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What Is Nuisance in Real Estate Law?

When you own a piece of property, you have certain legal rights to use it and enjoy it without the interference of others. If someone else's actions or lack of action prevents the exercise of those rights, that is what a real estate attorney would call a nuisance. Here are the basic issues everyone should know about nuisance in real estate law.

The Significant Interference Standard

Notably, it's not enough for a nuisance to be merely interfering. You might think the smell of your neighbor's grilling is awful, for example, but that doesn't rise to the level of being a true nuisance.

For something to be a nuisance, it must be fairly persistent and something a reasonable person would consider unbearable. If a factory a half-mile away emitted smells that were so bad you couldn't even stand to be outside, that would potentially be considered significant interference.

Larger Societal Value

One defense for a party being accused of creating a nuisance under real estate law is to note that their work creates greater value to society. If a factory was involved in the production of essential metals for the defense industry, for example, that would be a viable defense in most case. A defendant will have to show that there aren't reasonable mitigation measures they could take, though. In other words, they will have to prove they're already making their best effort to curtail the nuisance.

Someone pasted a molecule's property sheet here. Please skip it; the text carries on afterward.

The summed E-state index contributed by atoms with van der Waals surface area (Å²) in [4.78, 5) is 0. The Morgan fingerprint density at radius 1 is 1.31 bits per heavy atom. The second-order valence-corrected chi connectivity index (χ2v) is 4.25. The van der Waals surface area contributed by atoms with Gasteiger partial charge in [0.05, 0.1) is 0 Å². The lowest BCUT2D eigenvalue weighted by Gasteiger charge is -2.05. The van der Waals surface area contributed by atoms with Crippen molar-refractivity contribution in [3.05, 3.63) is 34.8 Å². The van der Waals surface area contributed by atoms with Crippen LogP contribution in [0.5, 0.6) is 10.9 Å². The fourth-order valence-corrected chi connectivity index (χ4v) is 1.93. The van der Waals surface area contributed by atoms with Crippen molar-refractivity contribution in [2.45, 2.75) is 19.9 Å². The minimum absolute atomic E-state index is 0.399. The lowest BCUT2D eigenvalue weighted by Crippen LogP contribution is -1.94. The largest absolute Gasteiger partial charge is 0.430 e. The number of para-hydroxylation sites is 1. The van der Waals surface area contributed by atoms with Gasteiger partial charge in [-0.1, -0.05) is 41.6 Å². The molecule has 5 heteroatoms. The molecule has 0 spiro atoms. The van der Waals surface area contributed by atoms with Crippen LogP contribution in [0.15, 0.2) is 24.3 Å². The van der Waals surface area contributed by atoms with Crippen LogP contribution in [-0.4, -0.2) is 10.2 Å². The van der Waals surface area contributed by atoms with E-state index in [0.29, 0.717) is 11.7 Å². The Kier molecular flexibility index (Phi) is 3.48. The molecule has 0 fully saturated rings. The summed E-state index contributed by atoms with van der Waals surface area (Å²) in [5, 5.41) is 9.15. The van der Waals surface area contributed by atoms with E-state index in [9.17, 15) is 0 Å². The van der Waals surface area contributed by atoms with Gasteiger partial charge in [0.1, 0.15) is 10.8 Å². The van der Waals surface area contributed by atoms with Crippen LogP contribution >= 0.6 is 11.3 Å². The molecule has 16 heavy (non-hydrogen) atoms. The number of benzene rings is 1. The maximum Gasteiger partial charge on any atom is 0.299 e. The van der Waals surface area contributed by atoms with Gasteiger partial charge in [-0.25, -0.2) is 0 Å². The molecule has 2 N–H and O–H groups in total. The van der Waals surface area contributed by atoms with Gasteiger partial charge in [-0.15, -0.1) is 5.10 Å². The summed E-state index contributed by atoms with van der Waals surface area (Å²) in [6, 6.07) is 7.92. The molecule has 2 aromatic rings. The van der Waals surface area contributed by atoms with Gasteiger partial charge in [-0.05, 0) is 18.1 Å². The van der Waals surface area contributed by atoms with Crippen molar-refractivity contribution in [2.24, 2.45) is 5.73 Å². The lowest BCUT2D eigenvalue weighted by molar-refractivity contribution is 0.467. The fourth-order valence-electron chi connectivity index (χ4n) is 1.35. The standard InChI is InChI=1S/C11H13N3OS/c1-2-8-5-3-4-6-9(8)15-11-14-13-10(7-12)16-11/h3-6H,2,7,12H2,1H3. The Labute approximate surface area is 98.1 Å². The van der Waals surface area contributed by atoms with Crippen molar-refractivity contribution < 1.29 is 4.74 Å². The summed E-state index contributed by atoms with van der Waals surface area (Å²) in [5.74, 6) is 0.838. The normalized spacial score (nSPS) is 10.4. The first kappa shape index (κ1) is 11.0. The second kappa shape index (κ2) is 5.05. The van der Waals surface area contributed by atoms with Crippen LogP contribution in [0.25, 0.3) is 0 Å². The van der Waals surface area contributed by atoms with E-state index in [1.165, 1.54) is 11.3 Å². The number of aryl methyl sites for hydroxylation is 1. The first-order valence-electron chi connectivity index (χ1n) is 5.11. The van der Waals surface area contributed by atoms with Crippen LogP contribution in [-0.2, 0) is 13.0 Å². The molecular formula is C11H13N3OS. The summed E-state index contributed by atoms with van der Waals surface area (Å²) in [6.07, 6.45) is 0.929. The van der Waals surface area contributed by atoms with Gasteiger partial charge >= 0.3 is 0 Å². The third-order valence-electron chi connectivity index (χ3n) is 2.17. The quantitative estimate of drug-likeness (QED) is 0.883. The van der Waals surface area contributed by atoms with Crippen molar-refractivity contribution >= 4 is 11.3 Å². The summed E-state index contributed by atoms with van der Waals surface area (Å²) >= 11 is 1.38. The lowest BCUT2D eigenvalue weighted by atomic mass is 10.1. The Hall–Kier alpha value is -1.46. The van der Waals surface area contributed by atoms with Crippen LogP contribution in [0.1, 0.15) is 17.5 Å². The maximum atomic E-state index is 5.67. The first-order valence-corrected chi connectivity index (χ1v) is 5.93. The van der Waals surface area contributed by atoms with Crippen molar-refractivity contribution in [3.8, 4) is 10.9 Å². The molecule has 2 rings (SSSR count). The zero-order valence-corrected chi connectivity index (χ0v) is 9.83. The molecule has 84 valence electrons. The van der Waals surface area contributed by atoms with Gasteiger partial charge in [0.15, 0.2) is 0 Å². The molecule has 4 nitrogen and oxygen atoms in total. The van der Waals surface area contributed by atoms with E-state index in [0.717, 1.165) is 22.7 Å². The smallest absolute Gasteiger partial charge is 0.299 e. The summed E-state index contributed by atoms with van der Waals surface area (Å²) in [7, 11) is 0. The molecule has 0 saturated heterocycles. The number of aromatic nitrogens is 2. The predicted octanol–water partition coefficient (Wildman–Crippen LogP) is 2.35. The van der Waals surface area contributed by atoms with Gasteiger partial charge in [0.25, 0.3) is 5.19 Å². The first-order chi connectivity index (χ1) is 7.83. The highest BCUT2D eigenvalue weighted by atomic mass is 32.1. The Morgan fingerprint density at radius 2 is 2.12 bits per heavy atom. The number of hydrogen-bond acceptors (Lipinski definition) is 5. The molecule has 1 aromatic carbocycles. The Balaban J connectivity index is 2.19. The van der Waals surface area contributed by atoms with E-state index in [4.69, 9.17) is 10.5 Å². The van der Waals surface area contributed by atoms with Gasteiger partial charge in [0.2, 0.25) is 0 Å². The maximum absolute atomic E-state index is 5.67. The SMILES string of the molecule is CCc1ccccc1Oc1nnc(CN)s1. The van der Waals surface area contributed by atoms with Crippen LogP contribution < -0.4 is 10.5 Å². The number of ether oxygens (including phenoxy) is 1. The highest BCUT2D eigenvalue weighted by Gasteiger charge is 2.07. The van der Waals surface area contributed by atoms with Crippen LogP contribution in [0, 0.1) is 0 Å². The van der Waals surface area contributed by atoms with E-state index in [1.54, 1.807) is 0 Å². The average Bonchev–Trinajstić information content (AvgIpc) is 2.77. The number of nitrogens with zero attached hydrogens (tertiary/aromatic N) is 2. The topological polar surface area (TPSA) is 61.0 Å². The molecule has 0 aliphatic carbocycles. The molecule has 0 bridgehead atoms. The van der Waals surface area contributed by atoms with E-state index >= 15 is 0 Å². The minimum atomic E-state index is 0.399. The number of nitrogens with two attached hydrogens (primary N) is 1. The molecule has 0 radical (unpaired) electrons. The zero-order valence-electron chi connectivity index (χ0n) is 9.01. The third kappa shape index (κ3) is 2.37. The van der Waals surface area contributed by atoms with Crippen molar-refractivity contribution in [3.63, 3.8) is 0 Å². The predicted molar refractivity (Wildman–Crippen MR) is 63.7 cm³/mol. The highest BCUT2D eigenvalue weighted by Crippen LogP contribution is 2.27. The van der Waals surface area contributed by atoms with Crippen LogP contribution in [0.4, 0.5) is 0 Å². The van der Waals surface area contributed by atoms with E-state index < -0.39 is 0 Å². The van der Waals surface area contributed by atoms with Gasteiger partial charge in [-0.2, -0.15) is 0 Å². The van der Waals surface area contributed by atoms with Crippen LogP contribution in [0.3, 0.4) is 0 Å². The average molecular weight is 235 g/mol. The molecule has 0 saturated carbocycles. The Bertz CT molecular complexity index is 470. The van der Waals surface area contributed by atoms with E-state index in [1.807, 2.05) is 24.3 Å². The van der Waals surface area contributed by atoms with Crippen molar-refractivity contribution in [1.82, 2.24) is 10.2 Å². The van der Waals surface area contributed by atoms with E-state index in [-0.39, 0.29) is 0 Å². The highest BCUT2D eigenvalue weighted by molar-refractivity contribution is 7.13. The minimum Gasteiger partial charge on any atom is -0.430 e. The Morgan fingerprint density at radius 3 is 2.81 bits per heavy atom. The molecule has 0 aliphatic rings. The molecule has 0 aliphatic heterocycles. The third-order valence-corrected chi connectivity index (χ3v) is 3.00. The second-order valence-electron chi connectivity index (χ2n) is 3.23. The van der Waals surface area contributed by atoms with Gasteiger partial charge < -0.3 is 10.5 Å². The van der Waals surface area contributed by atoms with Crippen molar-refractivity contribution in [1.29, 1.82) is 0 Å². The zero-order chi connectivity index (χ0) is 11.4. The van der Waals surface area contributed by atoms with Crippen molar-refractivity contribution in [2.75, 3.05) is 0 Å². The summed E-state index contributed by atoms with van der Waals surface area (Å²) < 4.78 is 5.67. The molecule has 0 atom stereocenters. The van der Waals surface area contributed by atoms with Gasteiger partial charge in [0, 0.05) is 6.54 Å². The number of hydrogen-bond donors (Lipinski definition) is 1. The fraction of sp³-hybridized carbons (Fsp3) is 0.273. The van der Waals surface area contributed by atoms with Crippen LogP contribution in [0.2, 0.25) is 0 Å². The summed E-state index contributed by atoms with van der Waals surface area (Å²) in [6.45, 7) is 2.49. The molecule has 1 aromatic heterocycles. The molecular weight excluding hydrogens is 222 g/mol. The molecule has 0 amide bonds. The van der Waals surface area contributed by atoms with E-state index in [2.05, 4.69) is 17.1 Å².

It's also worth looking at a situation where a defendant has no argument. Suppose a person erected a high fence for the specific purpose of obstructing the view for a neighbor they deeply disliked. There is zero societal value in this behavior, and a judge would almost certainly order the defendant to take down the fence.

Previous Conduct

Typically, a nuisance does not have to be removed if it was present at the time the plaintiff took possession of their property. All buyers of properties are obligated to fully assess the potential nuisances from the surrounding area. If no one had previously complained about the nuisance, it will be much harder for a new arrival to successfully pursue legal action.

Purchasing an Injunction

One of the quirkier aspects of nuisance law is the capacity, under some circumstances, for the defendant to purchase the injunction. Suppose the cost of compliance with an injunction exceeds the financial value of the harm done to the plaintiff. In this scenario, the defendant can purchase the injunction, fully compensate the plaintiff, and continue with the nuisance because the plaintiff has legally been made whole.